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If there’s one thing people love to bitch about without having any discernible insight about, it’s traffic. Yes, just like the weather or weekend plans, traffic is one of those accessible, everyman conversation topics where nothing profound is ever said, and all the talk comes out of the intense desire to ensure there are no awkward silences for the 2-3 minutes you’re forced to make conversation with a work acquaintance or neighbor. Should traffic be your go-to mundane topic of choice, a new study by Jeff Speck on what impacts and affects our driving behavior might push you to the 5 minute mark of your forced, casual small talk.

Speck has spent years studying how drivers adjust their speed and patterns to the roads they drive on, paying particular attention to road and lane design. He notes that on city streets, people tend to ignore speed limits and drive at a pace they feel more comfortable due to environmental factors such as bike lanes, trees and buildings close to the road, pedestrians and lane width.

Teaming up with Spencer Boomhower, a game animator and illustrator with Cupola Media, Speck has set out to show how simple adjustments in lane size and quantity can drastically affect and improve road safety and driver performance. Through a series of animated Vine videos, Speck and Boomhower illustrate several instances of changing road diets, as its colloquially phrased, showing how a reduction in lane count or even widening and shrinking lanes by a couple of inches with simple paint adjustments impacts traffic patterns in cities and urban streets.

One of the most touted and thrown around options is reducing lanes from being 12 inches wide to 10 inches. The loss of two inches in width doesn’t have a major impact on the space cars occupy or the sense of space drivers feel they have, though it might make drivers reduce their speed a smidge. This reduction allows room for a bike lane on city streets, at the cost of a single inch of space for side street parking areas.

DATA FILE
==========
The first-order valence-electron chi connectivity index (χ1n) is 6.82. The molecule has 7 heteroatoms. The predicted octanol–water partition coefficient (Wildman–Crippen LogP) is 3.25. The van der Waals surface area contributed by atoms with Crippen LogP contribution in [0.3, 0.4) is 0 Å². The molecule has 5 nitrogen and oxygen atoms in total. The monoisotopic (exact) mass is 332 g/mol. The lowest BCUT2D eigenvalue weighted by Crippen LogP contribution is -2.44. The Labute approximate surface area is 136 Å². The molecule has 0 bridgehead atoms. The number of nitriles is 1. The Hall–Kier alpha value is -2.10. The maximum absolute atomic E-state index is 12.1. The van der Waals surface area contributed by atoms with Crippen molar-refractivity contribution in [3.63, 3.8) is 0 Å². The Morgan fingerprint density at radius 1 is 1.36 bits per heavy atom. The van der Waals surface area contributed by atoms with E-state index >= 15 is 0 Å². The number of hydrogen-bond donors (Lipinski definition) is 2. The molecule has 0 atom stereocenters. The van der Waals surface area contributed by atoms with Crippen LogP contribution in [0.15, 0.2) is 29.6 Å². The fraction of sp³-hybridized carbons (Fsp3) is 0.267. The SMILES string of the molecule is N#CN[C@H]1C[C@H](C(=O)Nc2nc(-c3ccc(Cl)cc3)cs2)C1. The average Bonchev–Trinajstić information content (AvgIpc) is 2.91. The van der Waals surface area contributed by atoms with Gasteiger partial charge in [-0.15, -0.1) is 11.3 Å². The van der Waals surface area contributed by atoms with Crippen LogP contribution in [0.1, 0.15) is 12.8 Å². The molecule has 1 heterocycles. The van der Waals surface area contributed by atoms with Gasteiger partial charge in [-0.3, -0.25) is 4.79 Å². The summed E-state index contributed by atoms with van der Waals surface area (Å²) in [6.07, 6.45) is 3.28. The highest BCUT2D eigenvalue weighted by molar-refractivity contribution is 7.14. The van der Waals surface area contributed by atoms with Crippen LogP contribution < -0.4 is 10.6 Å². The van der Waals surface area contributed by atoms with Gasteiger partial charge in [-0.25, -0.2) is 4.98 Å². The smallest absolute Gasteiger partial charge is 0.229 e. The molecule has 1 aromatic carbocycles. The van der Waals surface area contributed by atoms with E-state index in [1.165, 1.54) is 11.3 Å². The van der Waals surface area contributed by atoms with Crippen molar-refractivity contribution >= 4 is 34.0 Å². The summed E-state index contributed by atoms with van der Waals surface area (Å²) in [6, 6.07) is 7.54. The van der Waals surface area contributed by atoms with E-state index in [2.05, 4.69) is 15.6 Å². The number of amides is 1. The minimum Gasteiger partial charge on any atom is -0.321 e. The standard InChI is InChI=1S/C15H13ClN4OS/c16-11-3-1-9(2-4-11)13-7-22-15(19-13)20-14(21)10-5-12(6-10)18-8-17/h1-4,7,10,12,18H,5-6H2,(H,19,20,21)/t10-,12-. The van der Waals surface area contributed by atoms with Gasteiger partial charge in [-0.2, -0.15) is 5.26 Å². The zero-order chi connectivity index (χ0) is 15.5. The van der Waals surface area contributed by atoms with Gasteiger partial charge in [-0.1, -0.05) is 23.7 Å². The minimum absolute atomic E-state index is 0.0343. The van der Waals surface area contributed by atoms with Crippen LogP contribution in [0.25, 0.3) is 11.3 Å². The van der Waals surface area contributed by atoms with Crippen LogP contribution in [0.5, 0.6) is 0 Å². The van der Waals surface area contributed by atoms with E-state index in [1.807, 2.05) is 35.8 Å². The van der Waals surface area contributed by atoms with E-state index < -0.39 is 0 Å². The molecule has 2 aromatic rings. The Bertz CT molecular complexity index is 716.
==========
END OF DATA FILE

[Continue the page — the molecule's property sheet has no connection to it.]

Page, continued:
The 4-to-3 road lane diet is another popular option, which reduces the lane count from, you guessed it, 4 to 3 and actually has little impact on traffic, congestion or car count. One of the more radical ideas that seems to be a boon to safety on all fronts is pulling parked cars 10 feet away from the curb to allow for a secure, protected bike line that doesn’t have to contend with road traffic.

Of course, roads and streets are constructed with tax money, and anything remotely involving taxes ultimately comes down to politics, meaning experimentation with changing lane widths and adjusting the number of lanes on roads to improve safety and conditions is hotly debated and tied up in loads of red tape. However, Speck and Boomhower note that a lot of these road diet plans simply come down to the cost of repainting the lanes to reflect these changes. Needless to say, if all it takes is a bucket of Sherwin-Williams white and some measuring tape to retool some lanes to improve driving safety, why not break out that “Wet Paint” sign and get to it?

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